The initial public offering (IPO) raised US$4.4 billion and valued the company at US$68 billion, making it the second-largest US IPO by a Chinese company, after Alibaba. Just days after the phenomenal success, however, Didi was abruptly pulled from China’s app stores, along with 25 other apps linked to the company.

From a height of more than US$16 per share, Didi shares have lost a third of their value to date. The company is now subject to a class action lawsuit from investors who bought into its IPO, for not revealing its ongoing legal issues relating to compliance with China’s data security regulations.

The Cyberspace Administration of China claimed Didi was guilty of serious violations of laws and regulations in the collection and use of personal data, the Global Times reported. But Didi has been in the Chinese market for more than nine years, so surely these issues should have surfaced sooner.

Analysts have speculated the Chinese government is more concerned the data owned by Didi — a company that accounts for about 90% of China’s taxi and rideshare services — would end up in the hands of the US government following its listing on the US stock exchange.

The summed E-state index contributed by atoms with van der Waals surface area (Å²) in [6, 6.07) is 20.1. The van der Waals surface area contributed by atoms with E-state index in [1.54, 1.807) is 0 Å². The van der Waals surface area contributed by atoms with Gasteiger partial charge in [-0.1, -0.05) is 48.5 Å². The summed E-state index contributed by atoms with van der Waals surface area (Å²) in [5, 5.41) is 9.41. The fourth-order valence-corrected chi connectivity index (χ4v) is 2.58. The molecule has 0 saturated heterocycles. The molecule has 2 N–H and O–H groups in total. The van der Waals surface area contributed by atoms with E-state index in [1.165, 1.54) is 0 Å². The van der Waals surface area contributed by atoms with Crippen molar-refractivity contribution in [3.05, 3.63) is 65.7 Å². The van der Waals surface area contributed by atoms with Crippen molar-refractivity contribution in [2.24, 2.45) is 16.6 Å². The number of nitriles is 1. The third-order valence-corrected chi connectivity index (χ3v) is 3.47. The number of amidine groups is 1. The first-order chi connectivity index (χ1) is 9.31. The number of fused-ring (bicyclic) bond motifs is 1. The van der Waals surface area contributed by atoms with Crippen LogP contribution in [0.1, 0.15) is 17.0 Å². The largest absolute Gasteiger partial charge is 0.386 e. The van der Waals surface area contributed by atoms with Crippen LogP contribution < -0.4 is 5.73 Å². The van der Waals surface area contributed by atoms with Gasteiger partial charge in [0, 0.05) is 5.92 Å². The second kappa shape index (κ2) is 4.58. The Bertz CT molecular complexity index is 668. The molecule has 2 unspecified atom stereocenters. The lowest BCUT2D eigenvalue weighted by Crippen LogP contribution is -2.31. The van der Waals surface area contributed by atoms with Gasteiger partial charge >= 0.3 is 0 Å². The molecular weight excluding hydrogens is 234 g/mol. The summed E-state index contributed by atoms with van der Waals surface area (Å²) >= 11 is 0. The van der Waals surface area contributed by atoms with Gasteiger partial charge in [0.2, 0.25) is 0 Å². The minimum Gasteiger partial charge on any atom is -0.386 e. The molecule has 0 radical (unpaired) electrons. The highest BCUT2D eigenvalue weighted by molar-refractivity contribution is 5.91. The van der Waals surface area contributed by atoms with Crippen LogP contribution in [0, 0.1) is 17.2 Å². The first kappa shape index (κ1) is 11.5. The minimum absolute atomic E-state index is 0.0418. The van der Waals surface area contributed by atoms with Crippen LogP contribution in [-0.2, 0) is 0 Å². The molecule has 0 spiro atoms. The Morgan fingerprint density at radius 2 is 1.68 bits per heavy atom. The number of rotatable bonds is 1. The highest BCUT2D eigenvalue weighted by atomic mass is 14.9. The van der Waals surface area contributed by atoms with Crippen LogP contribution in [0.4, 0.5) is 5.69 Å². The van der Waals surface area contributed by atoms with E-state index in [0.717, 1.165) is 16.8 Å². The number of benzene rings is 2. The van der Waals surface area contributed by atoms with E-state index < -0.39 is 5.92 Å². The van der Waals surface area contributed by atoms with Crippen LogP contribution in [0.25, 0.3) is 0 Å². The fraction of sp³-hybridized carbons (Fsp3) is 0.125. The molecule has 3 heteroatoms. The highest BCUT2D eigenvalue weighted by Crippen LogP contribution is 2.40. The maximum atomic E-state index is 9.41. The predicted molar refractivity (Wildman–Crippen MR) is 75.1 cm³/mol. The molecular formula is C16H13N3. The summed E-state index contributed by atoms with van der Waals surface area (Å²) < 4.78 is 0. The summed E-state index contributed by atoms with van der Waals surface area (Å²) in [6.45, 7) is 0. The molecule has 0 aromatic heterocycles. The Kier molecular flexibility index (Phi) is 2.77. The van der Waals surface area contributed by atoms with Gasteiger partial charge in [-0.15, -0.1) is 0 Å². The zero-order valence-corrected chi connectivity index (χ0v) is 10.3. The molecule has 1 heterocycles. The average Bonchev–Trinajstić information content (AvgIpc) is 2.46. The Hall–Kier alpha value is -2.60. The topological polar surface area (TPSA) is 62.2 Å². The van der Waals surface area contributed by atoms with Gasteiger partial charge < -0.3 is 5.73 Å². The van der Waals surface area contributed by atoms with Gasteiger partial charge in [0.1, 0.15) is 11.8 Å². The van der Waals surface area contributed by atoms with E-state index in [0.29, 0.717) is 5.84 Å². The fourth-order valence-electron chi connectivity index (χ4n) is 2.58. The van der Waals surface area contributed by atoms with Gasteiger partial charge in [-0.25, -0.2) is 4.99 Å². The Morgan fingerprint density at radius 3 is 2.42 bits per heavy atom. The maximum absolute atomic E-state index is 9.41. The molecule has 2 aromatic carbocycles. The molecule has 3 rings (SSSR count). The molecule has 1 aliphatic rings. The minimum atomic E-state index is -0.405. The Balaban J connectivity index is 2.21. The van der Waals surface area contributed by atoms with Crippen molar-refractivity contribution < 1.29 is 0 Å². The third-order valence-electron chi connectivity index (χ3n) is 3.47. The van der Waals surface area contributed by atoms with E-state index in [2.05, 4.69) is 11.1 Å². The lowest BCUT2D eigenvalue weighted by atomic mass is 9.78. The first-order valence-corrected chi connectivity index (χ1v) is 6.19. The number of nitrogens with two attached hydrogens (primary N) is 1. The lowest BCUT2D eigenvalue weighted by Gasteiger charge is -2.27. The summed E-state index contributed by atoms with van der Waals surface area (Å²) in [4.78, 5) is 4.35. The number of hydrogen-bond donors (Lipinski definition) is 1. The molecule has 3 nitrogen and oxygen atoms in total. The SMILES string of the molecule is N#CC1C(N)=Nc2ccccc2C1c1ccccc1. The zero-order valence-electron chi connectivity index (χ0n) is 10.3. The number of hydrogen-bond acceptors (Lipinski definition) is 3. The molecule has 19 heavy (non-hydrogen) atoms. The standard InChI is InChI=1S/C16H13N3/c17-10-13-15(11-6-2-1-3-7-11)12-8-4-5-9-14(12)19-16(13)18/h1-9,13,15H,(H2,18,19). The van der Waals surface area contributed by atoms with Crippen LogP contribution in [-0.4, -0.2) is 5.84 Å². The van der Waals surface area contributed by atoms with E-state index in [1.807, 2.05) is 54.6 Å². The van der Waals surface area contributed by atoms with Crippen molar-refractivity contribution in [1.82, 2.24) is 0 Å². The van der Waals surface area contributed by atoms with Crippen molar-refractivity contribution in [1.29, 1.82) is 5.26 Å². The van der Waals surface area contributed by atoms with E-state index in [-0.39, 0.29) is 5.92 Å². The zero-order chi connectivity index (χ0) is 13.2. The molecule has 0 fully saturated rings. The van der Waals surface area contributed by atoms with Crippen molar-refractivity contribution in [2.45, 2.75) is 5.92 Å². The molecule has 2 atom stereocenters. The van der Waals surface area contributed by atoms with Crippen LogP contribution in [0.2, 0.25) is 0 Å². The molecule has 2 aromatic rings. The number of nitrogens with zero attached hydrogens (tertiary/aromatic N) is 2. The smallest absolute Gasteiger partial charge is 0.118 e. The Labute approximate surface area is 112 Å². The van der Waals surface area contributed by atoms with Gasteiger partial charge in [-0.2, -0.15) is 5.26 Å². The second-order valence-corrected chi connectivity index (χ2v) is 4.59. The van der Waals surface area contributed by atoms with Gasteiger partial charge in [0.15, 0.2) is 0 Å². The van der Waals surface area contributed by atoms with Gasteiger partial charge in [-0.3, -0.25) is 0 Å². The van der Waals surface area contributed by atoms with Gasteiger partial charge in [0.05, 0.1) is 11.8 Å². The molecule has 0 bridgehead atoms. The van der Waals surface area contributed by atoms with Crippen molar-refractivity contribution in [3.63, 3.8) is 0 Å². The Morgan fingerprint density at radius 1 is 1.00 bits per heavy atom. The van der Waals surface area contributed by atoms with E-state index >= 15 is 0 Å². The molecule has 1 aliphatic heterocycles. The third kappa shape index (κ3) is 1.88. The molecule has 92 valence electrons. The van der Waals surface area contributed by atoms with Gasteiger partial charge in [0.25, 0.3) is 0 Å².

This data could be used to construct detailed travel logs of Chinese residents, with obvious implications for national security. This concern may be legitimate, as US government agencies routinely request data from even homegrown tech firms.

Firms have the right to challenge such requests. But this is naturally at the firm’s discretion, and a lack of direct control is something the Chinese government traditionally eschews.

The fallout from Didi’s regulatory troubles has spread more widely as other US-listed tech firms have also come under increased scrutiny, signalling regulatory reforms may be on the horizon.

China’s big tech firms are under the pump, with the possibility on new regulations on the horizon.
Shutterstock

The primacy of social good

To understand the rationale behind the Chinese govenrment’s recent moves, we must first understand the parallel universe that is China’s technological landscape. In China, technology must never be harnessed solely for an individual or organisation’s gain. Social good is always emphasised, as defined and enforced by the Chinese government.



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Didi’s listing on the New York Stock Exchange would have undoubtedly fuelled the company’s global expansion. But in the eyes of the Chinese government, it could have also hurt the nation’s collective interests. It remains to be seen whether this apparent contradiction can be resolved.

China’s collectivist approach to technology consumption is also evident in its regulation of mobile games.